Land based vs Online Casinos ‐ which is more addictive?


For years anti-online gambling proponents have argued that online casinos have increased the rate of gambling addition exponentially. This argument has been splashed across headlines and been presented on the floors of congressional meetings across the world in an attempt to outlaw and halt online gambling completely.

Unfortunately however, the argument has been based more on theoretical conjecture rather than proven research and factual evidence as for over a decade there has been little in the way of reliable, comprehensive data due to the fact that the majority of independent studies have used unreliably small sample sizes and monitoring environments that don't accurately simulate those of gambling establishments. According to experts, the misrepresentation of statistics ‐ both intentionally and unintentionally has also compromised findings.

In recent years however, as the debate over online gambling has intensified, researchers have been employed to do in-depth studies of both online and brick and mortar gambling activities and have found that architectural design cues make players want to gamble perhaps even more than digital environment. But most remarkably, after examining unprecedented amounts of unbiased online gambling data as players operate in an authentic digital gambling environment, the research has shown a noteworthy finding: Online gamblers exhibit a remarkable measure of restraint.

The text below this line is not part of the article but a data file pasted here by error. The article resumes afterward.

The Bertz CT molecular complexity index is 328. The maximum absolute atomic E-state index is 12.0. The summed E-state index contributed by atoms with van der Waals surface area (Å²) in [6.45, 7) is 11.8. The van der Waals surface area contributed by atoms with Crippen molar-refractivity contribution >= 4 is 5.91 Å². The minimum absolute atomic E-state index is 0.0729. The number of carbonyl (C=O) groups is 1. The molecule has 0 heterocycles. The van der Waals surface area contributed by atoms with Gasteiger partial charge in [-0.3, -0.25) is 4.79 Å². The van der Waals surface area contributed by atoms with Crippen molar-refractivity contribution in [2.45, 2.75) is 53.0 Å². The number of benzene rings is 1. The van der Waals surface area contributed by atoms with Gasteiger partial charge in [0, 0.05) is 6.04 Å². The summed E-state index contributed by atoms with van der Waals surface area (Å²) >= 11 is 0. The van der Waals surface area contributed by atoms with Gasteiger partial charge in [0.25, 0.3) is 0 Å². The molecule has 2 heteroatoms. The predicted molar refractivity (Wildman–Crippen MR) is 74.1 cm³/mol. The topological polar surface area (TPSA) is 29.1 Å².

Harvard Medical School's Division on Addiction was employed to provide public policy makers with empirical research on online gambling and after studying two years' worth of data from Bwin, one of Europe's largest online gaming operators, offering sports betting, online casino and poker games to players, have reached some general conclusions regarding the behaviour of online gamblers.

One of the study's main emerging themes was that in each gambling category, the majority of players played occasionally and in moderation with only a small segment of players ‐ between one and five percent ‐ exhibiting intense gambling patterns that far exceeded the rest of the sample.

From the sample of over 4,000 online casino visitors, the average betting frequency over a period of nine months amounted to once every two weeks, with players losing around 5.5% of the money they wagered. Of the 40,000 sports bettors examined, punters placed an average of 2.5 bets totalling $5.50 every four days.

The University of Hamburg also conducted independent studies to supplement the work done by Harvard Medical School by observing over two million online poker identities over a 6 month period and found that the average player played just 4.88 hours and the majority spent less than a dollar in rake fees per hour per table. It is important to note that the university placed emphasis on the average player as they concluded that the small group of intense gamblers increased the average values of the larger group quite considerably.

The data from the new research suggests that online gambling will not be the agent of societal destruction as the politicians and anti-gambling proponents claim. In fact, the effects of the vast exposure to online gambling across the globe on a large scale in recent years have been relatively mild.